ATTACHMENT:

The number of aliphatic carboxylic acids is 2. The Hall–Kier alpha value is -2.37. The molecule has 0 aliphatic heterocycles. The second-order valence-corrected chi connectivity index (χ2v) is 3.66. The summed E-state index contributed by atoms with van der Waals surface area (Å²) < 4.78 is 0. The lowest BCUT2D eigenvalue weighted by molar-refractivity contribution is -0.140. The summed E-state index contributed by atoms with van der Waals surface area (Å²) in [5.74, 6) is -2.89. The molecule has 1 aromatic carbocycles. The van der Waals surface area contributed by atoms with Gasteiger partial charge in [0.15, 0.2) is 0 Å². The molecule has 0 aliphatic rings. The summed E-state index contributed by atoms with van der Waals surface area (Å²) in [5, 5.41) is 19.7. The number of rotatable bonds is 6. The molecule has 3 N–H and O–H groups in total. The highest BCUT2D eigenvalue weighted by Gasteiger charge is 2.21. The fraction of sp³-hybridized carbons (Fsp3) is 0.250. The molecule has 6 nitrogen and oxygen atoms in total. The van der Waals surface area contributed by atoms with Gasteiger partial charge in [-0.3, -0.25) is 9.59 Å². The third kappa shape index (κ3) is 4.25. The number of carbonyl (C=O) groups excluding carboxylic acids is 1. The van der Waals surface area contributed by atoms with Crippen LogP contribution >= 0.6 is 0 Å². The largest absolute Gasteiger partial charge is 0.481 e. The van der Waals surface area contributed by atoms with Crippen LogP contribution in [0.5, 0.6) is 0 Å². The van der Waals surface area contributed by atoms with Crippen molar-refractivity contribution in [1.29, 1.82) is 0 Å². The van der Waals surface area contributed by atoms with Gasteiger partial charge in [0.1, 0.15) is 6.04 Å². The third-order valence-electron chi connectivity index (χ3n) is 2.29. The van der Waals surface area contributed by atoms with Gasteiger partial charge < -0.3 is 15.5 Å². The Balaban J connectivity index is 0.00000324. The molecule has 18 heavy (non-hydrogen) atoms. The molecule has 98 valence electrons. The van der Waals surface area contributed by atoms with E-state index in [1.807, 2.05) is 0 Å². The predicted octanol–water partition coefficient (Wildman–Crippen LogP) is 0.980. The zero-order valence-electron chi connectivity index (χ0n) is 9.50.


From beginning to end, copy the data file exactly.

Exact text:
The number of aliphatic carboxylic acids is 2. The Hall–Kier alpha value is -2.37. The molecule has 0 aliphatic heterocycles. The second-order valence-corrected chi connectivity index (χ2v) is 3.66. The summed E-state index contributed by atoms with van der Waals surface area (Å²) < 4.78 is 0. The lowest BCUT2D eigenvalue weighted by molar-refractivity contribution is -0.140. The summed E-state index contributed by atoms with van der Waals surface area (Å²) in [5.74, 6) is -2.89. The molecule has 1 aromatic carbocycles. The van der Waals surface area contributed by atoms with Gasteiger partial charge in [0.15, 0.2) is 0 Å². The molecule has 0 aliphatic rings. The summed E-state index contributed by atoms with van der Waals surface area (Å²) in [5, 5.41) is 19.7. The number of rotatable bonds is 6. The molecule has 3 N–H and O–H groups in total. The highest BCUT2D eigenvalue weighted by Gasteiger charge is 2.21. The fraction of sp³-hybridized carbons (Fsp3) is 0.250. The molecule has 6 nitrogen and oxygen atoms in total. The van der Waals surface area contributed by atoms with Gasteiger partial charge in [-0.3, -0.25) is 9.59 Å². The third kappa shape index (κ3) is 4.25. The number of carbonyl (C=O) groups excluding carboxylic acids is 1. The van der Waals surface area contributed by atoms with Crippen LogP contribution >= 0.6 is 0 Å². The largest absolute Gasteiger partial charge is 0.481 e. The van der Waals surface area contributed by atoms with Crippen LogP contribution in [0.5, 0.6) is 0 Å². The van der Waals surface area contributed by atoms with Crippen molar-refractivity contribution in [1.29, 1.82) is 0 Å². The van der Waals surface area contributed by atoms with Gasteiger partial charge in [0.1, 0.15) is 6.04 Å². The third-order valence-electron chi connectivity index (χ3n) is 2.29. The van der Waals surface area contributed by atoms with Gasteiger partial charge < -0.3 is 15.5 Å². The Balaban J connectivity index is 0.00000324. The molecule has 18 heavy (non-hydrogen) atoms. The molecule has 98 valence electrons. The van der Waals surface area contributed by atoms with E-state index in [1.807, 2.05) is 0 Å². The predicted octanol–water partition coefficient (Wildman–Crippen LogP) is 0.980. The zero-order valence-electron chi connectivity index (χ0n) is 9.50.